Kidding Yourself (The Impact Saga Continues)

This weekend I was persuaded by a member of my family to enter a local Parkrun. If, like me, you haven’t come across these before, I should say they offer weekly timed 5k runs at local venues. You just register, turn up and run. I am no serious runner, but once upon a time I ran a lot more than I do now, up to 50 miles a week. Then children intervened and I didn’t run at all for about 20 years, and now I’ve started again it is in a very low-key way. However, I thought I had some idea of what I was doing on a weekly basis and was satisfied with it. What this timed run showed up were my delusions, both about how far and how fast I have been regularly running. Having said that, I wasn’t that disappointed with how I performed* (sounds wonderful if I say I came second out of my category for age and gender, until I point out there were only 5 of us in that particular category), but this was achieved by pushing myself hard – and demonstrated to me just how little of that I have been doing on a regular basis. In other words, I have been kidding myself.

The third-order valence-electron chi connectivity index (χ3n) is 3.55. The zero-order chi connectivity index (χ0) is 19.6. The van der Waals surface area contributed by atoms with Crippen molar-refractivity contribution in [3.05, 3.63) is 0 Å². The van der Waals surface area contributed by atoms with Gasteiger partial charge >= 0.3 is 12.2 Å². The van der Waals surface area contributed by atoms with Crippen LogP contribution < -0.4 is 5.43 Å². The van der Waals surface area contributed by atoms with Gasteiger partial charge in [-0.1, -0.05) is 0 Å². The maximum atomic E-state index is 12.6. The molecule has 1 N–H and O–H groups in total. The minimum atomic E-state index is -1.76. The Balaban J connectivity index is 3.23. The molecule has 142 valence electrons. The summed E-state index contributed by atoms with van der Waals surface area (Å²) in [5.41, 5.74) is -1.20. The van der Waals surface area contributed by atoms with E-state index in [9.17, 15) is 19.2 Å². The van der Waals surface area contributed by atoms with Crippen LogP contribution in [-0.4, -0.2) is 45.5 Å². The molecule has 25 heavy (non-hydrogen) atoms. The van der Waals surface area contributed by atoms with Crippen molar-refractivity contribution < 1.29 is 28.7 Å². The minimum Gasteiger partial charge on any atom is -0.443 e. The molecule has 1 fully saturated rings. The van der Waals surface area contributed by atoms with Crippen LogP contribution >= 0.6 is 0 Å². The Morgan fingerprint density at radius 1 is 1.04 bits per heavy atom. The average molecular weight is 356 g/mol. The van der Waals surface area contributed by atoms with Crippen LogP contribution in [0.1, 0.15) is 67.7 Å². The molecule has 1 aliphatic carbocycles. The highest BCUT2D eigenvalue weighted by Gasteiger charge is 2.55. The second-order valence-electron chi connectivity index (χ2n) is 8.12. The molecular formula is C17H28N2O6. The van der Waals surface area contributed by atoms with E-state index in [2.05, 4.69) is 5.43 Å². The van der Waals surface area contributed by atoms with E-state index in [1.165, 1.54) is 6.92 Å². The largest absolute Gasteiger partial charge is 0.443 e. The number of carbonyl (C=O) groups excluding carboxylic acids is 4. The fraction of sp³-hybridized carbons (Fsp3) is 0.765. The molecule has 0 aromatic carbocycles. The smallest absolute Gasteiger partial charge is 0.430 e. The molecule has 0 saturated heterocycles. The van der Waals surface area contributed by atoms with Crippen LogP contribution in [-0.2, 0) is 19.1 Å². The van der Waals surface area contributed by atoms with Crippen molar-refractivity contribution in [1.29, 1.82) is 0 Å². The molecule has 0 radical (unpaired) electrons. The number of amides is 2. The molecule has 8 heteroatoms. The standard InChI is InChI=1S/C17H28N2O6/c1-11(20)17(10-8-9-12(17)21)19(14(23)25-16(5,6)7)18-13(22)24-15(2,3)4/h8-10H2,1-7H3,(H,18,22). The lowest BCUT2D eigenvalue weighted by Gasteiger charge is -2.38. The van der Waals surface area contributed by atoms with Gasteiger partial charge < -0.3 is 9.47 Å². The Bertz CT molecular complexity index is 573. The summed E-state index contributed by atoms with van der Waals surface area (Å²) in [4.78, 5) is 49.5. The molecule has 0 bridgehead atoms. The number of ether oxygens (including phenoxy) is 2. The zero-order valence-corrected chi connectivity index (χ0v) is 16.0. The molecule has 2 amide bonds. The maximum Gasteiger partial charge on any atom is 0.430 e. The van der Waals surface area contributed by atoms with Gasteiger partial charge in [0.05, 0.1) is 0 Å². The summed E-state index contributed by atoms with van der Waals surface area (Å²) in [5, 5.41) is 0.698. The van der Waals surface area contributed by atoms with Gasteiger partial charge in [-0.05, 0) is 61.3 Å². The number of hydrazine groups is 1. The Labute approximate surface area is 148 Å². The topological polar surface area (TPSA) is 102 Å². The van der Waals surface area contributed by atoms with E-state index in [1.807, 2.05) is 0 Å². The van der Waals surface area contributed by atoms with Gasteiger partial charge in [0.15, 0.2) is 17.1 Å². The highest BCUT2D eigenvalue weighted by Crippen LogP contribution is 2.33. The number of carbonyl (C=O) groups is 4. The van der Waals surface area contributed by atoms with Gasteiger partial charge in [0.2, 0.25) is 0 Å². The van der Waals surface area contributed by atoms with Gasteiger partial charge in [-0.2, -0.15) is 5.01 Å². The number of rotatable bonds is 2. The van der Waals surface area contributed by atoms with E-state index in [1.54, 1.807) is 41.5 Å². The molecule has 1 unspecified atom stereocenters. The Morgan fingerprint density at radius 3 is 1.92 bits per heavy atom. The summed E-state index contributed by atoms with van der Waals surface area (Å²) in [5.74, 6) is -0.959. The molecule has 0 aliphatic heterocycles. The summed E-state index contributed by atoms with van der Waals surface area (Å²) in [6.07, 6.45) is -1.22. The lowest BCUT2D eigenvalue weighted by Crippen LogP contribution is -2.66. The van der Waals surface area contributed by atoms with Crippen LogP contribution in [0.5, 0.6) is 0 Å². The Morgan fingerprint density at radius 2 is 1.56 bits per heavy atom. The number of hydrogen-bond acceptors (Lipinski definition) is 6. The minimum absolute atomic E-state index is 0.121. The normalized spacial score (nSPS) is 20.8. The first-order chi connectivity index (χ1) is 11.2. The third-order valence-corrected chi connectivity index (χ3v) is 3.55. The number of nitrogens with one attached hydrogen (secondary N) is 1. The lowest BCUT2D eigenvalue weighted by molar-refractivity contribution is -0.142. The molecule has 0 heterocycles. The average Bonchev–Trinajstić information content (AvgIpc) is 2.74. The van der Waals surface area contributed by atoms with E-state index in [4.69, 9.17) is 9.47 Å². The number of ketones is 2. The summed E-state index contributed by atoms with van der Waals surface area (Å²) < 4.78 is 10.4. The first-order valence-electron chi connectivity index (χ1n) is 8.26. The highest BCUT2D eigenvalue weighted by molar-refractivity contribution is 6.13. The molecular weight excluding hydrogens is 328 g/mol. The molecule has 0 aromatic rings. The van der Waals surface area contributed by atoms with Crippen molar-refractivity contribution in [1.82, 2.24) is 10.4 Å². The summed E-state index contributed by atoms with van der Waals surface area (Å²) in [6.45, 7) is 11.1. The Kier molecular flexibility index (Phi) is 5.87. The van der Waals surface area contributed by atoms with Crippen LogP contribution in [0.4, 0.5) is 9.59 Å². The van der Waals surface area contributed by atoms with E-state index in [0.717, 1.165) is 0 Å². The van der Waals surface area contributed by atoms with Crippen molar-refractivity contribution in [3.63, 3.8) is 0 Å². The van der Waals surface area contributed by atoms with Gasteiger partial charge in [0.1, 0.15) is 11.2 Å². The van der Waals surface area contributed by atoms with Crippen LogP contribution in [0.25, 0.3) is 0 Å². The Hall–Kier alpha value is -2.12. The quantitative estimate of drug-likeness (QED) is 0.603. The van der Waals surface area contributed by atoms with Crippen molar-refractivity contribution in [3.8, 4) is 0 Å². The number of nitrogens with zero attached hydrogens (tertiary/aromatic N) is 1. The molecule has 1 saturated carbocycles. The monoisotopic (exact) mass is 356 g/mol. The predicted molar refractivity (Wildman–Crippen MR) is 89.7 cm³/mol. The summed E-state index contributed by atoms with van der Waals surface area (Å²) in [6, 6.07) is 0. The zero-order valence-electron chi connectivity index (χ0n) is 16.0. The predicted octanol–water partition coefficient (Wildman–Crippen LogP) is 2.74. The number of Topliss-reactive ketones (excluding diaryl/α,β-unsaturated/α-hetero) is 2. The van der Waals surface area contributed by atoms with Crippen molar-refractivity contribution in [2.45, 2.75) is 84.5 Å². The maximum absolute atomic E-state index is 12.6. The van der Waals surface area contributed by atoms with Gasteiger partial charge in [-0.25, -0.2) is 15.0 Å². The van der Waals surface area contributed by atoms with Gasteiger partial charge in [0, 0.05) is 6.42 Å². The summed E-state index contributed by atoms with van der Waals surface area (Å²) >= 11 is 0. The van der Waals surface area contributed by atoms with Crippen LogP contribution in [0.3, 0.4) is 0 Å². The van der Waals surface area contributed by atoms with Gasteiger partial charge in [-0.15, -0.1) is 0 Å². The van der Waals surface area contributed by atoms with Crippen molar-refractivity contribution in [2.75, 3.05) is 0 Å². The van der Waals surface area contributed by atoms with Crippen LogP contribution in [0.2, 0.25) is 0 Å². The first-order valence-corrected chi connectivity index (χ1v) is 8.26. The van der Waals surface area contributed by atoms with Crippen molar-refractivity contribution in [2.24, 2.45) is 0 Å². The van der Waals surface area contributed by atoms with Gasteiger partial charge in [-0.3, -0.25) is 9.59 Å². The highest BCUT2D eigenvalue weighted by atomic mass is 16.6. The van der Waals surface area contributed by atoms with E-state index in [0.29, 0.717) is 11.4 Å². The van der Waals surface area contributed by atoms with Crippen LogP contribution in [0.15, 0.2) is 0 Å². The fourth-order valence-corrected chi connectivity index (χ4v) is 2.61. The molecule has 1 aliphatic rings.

I suspect we can all convince ourselves, without really trying or being aware of it, that we are actually achieving substantially more than in reality we are, because that is what we want to believe. Reading some more Pathways to Impact statements later in the day – I’ve commented on these before in less than complimentary terms – I am struck by the aspirations people put down on paper, about public engagement in particular, and I worry about how often these laudable goals are actually met. (I realise I am at risk of raising the ire of Philip Moriarty again by discussing Impact once more). This isn’t meant particularly as a criticism of the authors of these documents, but it is worth occasionally confronting the gap between what one hopes to achieve, and what is actually delivered at the end of the day – or in this case the end of the grant.

As I said in the previous post, I strongly believe that quantifiable objectives are well worth laying out in these statements, something along the lines of:

• I will talk about my work at 3 secondary schools each year during the course of the grant; or